In a super-connected world where mobile devices and email make it possible for work to bleed into the rest of the day, how can people possibly achieve work-life balance? While there is no golden ratio, researchers have found that regular exercise, known to reduce stress, can help people keep their work and home lives separate.
Building on the body of research demonstrating that exercise reduces stress, researchers working in a collaboration between Saint Leo University, Saint Louis University, University of Houston – Victoria, and Illinois State University asked whether exercise helped people cope with work-life conflicts. They focused on work interference with family is—when someone shifts his or her focus to work while engaged in family or home activities—and family interference with work, which is family matters intruding on work time.
For this study, researchers evaluated survey responses from 476 working adults. The survey included questions about exercise behavior like “I exercise more than three days a week” and asked respondents to use a four-point scale to agree or disagree. Then, respondents answered questions about their confidence in managing work-family conflicts using a seven-point scale.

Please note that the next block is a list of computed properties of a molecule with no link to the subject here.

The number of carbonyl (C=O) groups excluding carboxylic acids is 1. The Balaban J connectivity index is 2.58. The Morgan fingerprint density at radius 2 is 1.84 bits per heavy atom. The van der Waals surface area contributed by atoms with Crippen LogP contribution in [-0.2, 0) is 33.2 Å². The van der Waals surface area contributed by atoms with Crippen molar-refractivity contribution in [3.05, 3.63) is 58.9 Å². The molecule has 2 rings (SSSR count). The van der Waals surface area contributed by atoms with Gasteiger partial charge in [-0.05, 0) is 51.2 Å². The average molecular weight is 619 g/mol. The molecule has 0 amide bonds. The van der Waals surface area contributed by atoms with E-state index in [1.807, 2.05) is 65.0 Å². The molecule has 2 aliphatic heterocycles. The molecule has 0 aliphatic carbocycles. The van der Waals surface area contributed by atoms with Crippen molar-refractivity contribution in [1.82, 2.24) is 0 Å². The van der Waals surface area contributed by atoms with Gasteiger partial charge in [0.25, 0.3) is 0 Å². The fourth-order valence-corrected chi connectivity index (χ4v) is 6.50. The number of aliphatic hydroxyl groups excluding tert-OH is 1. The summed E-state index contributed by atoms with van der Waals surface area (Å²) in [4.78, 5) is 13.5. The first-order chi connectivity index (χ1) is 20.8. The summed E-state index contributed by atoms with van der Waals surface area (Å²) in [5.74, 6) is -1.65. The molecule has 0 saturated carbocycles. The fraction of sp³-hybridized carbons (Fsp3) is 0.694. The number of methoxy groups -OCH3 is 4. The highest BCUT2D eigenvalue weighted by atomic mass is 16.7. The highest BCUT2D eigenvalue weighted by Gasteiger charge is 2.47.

The results suggest that exercise supports a healthy work-life balance. Those who exercised regularly expressed more confidence in their abilities to regulate the divide between work and home and they were less stressed during work.
The researchers state that, “[T]he idea sounds counterintuitive. How is it that adding something else to our work day helps to alleviate stress and empower us to deal with work-family issues? We think exercise is a way to psychologically detach from work—you’re not there physically and you’re not thinking about it either—and, furthermore, it can help us feel good about ourselves.”
This research will be published in the journal Human Resource Management.
Previous news in exercise: